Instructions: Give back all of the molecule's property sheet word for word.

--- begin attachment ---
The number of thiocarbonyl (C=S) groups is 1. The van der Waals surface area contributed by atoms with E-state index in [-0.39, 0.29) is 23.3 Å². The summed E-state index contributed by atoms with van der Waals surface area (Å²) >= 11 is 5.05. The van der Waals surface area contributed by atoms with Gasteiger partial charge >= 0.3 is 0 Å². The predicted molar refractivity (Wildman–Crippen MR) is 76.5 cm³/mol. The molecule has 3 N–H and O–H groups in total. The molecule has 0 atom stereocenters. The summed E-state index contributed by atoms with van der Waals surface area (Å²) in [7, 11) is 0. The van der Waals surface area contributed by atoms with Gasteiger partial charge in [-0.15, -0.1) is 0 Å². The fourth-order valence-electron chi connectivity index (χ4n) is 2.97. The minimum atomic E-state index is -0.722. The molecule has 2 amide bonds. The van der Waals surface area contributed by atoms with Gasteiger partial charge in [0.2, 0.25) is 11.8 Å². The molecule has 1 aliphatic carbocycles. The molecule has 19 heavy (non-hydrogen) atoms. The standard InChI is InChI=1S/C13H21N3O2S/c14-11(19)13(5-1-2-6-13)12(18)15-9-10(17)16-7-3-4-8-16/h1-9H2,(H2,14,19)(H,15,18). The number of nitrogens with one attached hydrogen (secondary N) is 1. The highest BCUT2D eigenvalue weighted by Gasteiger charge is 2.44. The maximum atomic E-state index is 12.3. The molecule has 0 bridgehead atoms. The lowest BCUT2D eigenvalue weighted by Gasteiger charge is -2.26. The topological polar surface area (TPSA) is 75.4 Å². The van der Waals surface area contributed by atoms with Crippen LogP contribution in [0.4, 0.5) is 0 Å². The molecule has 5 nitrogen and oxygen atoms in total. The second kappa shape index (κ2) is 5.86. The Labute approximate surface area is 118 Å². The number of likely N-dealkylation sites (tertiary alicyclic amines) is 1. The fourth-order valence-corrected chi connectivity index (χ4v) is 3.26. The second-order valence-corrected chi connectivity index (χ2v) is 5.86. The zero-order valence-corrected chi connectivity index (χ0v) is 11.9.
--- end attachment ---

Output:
The number of thiocarbonyl (C=S) groups is 1. The van der Waals surface area contributed by atoms with E-state index in [-0.39, 0.29) is 23.3 Å². The summed E-state index contributed by atoms with van der Waals surface area (Å²) >= 11 is 5.05. The van der Waals surface area contributed by atoms with Gasteiger partial charge >= 0.3 is 0 Å². The predicted molar refractivity (Wildman–Crippen MR) is 76.5 cm³/mol. The molecule has 3 N–H and O–H groups in total. The molecule has 0 atom stereocenters. The summed E-state index contributed by atoms with van der Waals surface area (Å²) in [7, 11) is 0. The van der Waals surface area contributed by atoms with Gasteiger partial charge in [-0.15, -0.1) is 0 Å². The fourth-order valence-electron chi connectivity index (χ4n) is 2.97. The minimum atomic E-state index is -0.722. The molecule has 2 amide bonds. The van der Waals surface area contributed by atoms with Gasteiger partial charge in [0.2, 0.25) is 11.8 Å². The molecule has 1 aliphatic carbocycles. The molecule has 19 heavy (non-hydrogen) atoms. The standard InChI is InChI=1S/C13H21N3O2S/c14-11(19)13(5-1-2-6-13)12(18)15-9-10(17)16-7-3-4-8-16/h1-9H2,(H2,14,19)(H,15,18). The number of nitrogens with one attached hydrogen (secondary N) is 1. The highest BCUT2D eigenvalue weighted by Gasteiger charge is 2.44. The maximum atomic E-state index is 12.3. The molecule has 0 bridgehead atoms. The lowest BCUT2D eigenvalue weighted by Gasteiger charge is -2.26. The topological polar surface area (TPSA) is 75.4 Å². The van der Waals surface area contributed by atoms with Crippen LogP contribution in [0.4, 0.5) is 0 Å². The molecule has 5 nitrogen and oxygen atoms in total. The second kappa shape index (κ2) is 5.86. The Labute approximate surface area is 118 Å². The number of likely N-dealkylation sites (tertiary alicyclic amines) is 1. The fourth-order valence-corrected chi connectivity index (χ4v) is 3.26. The second-order valence-corrected chi connectivity index (χ2v) is 5.86. The zero-order valence-corrected chi connectivity index (χ0v) is 11.9.